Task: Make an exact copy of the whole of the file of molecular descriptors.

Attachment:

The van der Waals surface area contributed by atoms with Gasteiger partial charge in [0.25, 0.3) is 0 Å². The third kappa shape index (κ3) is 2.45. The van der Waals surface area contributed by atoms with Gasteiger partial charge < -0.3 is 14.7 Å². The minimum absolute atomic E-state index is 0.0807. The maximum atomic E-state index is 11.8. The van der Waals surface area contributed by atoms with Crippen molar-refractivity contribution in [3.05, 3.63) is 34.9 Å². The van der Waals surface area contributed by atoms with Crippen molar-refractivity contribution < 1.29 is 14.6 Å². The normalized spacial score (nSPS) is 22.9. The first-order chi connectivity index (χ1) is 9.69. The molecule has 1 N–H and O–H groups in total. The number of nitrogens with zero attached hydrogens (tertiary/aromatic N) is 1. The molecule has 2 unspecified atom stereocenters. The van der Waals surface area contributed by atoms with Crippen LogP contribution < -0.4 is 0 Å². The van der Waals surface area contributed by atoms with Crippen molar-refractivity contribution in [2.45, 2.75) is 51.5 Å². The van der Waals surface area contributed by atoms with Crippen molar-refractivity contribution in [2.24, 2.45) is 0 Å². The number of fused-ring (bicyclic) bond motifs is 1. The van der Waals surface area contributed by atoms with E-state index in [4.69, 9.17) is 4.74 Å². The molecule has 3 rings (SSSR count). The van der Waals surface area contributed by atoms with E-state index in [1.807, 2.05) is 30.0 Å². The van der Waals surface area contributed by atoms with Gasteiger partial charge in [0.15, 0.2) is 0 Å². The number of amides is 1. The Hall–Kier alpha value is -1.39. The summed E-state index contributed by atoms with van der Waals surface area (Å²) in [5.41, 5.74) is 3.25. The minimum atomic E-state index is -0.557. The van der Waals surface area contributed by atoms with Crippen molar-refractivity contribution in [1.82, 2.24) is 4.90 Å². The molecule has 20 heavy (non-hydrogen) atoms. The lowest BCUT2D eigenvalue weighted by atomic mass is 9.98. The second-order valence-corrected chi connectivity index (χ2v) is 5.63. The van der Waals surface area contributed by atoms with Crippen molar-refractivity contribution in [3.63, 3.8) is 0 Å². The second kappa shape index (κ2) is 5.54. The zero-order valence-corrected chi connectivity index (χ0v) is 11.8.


The van der Waals surface area contributed by atoms with Gasteiger partial charge in [0.25, 0.3) is 0 Å². The third kappa shape index (κ3) is 2.45. The van der Waals surface area contributed by atoms with Gasteiger partial charge < -0.3 is 14.7 Å². The minimum absolute atomic E-state index is 0.0807. The maximum atomic E-state index is 11.8. The van der Waals surface area contributed by atoms with Crippen molar-refractivity contribution in [3.05, 3.63) is 34.9 Å². The van der Waals surface area contributed by atoms with Crippen molar-refractivity contribution < 1.29 is 14.6 Å². The normalized spacial score (nSPS) is 22.9. The first-order chi connectivity index (χ1) is 9.69. The molecule has 1 N–H and O–H groups in total. The number of nitrogens with zero attached hydrogens (tertiary/aromatic N) is 1. The molecule has 2 unspecified atom stereocenters. The van der Waals surface area contributed by atoms with Crippen LogP contribution < -0.4 is 0 Å². The van der Waals surface area contributed by atoms with Crippen molar-refractivity contribution in [2.45, 2.75) is 51.5 Å². The van der Waals surface area contributed by atoms with Crippen molar-refractivity contribution in [2.24, 2.45) is 0 Å². The number of fused-ring (bicyclic) bond motifs is 1. The van der Waals surface area contributed by atoms with E-state index in [4.69, 9.17) is 4.74 Å². The molecule has 3 rings (SSSR count). The van der Waals surface area contributed by atoms with E-state index in [1.807, 2.05) is 30.0 Å². The van der Waals surface area contributed by atoms with Gasteiger partial charge in [0.15, 0.2) is 0 Å². The number of amides is 1. The Hall–Kier alpha value is -1.39. The summed E-state index contributed by atoms with van der Waals surface area (Å²) in [5.41, 5.74) is 3.25. The minimum atomic E-state index is -0.557. The van der Waals surface area contributed by atoms with Crippen molar-refractivity contribution in [1.82, 2.24) is 4.90 Å². The molecule has 20 heavy (non-hydrogen) atoms. The lowest BCUT2D eigenvalue weighted by atomic mass is 9.98. The second-order valence-corrected chi connectivity index (χ2v) is 5.63. The van der Waals surface area contributed by atoms with Crippen molar-refractivity contribution in [3.63, 3.8) is 0 Å². The second kappa shape index (κ2) is 5.54. The zero-order valence-corrected chi connectivity index (χ0v) is 11.8.